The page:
Cancelling your gym membership
I confess: I was one of thousands
who joined a gym last year as part of a New Year's resolution, but
my aspirations fizzled about mid-February. However, because I'd
signed a year-long contract, I quietly continued allowing payments
to be deducted from my credit card. I figured $35 a month was a
small price to pay to keep my dignity intact. I had no desire to
beg the people at the gym to let me off the hook simply because
I was a lazy cheapo with little willpower.
But, one year-of-payments later, I felt I'd paid my
dues. The problem was, the gym kept billing my credit card, even
after I sent them a letter -- a full 45 days in advance -- advising
them that my contract would soon be up and I would no longer require
After several irate phone calls, the manager
agreed to stop taking payments but refused to refund the money taken
without my authorization. He insisted he never got my letter and
besides, they required me to appear in person to fill out cancellation
forms. When I pointed out that my contract simply stipulated I was
to provide 30 days' notice and said nothing about appearing in person,
he said they had the authority to amend the contract at any given
I was frustrated and felt like I'd been scammed, but
didn't know what to do about it. After hearing countless such tales,
I realized I'm not alone.
Stopping automatic debits
The wide-spread use of automated payments makes it difficult to
end gym memberships and the like. Once organizations have access
to your financial information, it seems they have the upper hand.
Still, we opt for automatic payments, either by credit card or from
bank accounts, because they're convenient. Last year, for the first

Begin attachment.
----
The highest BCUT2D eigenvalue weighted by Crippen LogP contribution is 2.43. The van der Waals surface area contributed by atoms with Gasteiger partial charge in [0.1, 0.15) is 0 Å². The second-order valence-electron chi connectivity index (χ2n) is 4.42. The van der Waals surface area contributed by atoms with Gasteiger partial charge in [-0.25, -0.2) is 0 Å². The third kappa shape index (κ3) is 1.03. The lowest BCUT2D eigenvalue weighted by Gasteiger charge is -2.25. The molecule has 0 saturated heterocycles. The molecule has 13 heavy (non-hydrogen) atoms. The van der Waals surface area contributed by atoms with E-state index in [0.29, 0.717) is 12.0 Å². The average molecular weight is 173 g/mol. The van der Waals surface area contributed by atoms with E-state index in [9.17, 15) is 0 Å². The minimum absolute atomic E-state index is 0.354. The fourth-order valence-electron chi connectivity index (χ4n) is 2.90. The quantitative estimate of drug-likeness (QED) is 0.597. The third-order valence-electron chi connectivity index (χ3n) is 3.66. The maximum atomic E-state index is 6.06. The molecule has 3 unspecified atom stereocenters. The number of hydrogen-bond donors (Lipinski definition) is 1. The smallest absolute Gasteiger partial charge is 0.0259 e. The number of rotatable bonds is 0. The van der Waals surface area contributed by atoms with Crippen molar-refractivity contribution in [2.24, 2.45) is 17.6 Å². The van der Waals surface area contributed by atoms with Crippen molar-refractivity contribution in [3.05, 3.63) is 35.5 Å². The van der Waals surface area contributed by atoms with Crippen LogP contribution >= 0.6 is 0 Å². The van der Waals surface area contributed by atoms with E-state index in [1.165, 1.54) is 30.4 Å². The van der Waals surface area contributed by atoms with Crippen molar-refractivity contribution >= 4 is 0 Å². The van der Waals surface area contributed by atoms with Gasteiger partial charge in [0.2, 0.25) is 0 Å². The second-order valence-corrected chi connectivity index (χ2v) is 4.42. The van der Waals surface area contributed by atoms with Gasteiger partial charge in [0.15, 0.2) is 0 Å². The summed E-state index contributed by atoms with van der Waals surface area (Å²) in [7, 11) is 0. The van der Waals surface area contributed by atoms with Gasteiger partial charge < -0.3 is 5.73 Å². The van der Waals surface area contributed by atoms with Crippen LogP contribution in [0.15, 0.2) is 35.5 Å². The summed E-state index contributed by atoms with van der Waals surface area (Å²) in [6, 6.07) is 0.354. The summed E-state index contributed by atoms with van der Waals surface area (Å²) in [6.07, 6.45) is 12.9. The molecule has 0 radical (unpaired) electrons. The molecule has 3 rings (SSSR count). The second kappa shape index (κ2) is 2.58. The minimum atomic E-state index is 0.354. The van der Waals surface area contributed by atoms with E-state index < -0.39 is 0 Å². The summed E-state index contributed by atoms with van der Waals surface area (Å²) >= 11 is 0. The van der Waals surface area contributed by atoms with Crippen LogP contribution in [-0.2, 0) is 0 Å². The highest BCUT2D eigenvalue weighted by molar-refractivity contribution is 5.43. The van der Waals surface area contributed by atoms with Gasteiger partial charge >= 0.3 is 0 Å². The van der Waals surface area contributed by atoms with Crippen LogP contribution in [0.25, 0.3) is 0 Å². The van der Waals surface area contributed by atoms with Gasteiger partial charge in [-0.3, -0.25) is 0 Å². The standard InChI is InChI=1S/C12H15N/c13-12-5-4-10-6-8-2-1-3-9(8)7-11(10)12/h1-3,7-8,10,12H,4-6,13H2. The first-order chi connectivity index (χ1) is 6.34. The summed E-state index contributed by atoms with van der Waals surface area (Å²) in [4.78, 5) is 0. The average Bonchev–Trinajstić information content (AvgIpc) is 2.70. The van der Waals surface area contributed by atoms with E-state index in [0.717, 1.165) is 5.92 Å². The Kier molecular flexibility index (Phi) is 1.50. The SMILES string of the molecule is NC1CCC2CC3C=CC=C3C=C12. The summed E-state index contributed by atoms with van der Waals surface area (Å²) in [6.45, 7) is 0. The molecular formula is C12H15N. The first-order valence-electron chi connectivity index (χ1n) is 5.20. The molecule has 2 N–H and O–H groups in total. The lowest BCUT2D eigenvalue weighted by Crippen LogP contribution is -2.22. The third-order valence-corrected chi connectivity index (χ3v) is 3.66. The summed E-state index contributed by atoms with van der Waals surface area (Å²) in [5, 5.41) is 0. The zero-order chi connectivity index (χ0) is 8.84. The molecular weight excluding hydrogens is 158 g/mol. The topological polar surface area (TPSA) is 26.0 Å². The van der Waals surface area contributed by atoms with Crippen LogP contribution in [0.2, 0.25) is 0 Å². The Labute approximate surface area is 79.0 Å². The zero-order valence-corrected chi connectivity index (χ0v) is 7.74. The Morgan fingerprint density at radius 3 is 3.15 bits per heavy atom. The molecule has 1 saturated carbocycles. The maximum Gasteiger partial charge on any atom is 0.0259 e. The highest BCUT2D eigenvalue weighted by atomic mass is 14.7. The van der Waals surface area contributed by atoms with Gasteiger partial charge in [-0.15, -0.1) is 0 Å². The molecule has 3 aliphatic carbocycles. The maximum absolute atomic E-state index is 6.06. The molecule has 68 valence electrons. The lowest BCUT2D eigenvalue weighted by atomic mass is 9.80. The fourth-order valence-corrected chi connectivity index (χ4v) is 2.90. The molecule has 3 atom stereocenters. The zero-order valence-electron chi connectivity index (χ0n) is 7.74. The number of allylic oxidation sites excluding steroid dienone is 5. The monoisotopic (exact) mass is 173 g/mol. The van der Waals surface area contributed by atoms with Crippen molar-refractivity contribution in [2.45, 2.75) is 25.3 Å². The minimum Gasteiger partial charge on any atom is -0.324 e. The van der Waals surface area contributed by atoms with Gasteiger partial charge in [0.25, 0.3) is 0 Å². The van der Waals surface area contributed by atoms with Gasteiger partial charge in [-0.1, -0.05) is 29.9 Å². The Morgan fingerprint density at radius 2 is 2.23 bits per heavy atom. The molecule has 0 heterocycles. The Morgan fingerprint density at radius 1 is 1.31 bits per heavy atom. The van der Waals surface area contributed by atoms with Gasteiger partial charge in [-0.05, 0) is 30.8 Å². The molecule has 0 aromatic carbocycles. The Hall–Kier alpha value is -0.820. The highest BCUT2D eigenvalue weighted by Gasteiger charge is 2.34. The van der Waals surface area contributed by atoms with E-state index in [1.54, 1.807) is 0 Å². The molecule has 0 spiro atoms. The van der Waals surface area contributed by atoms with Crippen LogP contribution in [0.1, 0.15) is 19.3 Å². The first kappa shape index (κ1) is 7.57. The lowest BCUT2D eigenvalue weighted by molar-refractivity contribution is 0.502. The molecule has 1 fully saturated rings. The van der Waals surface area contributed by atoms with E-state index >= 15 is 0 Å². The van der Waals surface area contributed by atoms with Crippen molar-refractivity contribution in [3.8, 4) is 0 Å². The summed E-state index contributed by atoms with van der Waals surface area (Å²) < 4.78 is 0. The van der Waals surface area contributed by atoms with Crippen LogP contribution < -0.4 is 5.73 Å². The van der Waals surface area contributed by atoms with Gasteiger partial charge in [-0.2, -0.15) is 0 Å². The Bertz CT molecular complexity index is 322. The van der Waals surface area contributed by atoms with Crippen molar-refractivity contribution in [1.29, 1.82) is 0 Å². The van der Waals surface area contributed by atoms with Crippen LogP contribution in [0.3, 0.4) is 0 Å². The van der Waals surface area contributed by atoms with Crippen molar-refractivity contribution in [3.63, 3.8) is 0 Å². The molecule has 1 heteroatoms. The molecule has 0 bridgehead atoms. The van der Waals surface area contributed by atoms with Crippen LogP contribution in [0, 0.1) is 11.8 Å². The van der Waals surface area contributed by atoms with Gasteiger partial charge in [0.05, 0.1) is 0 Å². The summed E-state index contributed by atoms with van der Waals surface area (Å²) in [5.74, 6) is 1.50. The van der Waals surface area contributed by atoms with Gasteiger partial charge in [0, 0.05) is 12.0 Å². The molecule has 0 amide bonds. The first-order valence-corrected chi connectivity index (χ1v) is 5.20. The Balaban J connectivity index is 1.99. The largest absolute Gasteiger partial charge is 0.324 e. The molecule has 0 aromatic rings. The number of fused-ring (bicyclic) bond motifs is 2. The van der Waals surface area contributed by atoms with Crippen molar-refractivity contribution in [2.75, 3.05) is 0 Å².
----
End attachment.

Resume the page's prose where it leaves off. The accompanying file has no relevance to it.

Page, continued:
time, automatic payments surpassed cheque writing as the most popular
method for paying recurring bills, according to a MasterCard International
More than 40 million pre-authorized payments are deducted
from Canadian bank accounts every month, says Maura Drew-Lytle,
senior manager of media relations for the Canadian Bankers' Association.
"If you've signed an agreement, that gym has every right to
take out those payments for the agreed duration of time," she
However, if there's a problem with the amount, frequency
or unauthorized deductions, take action. The Canadian Payments Association
governing such agreements.
Drew-Lytle recommends first going to the merchant
to rectify a problem. If that doesn't work, ask your bank -- within
90 days of the money coming out -- to reverse the withdrawal. Arm
yourself with documents showing the deduction was unauthorized and
the bank will pursue the vendor. You can also request a stop payment,
though some banks require at least three days' notice and you have
to fill out some forms.
Credit card companies also have dispute systems that
allow cardholders to query charges that appear on their statement,
however, this involves a lot of perseverance and paperwork.
Fulfilling the contract
Keep in mind you can't arbitrarily cancel a contract or stop making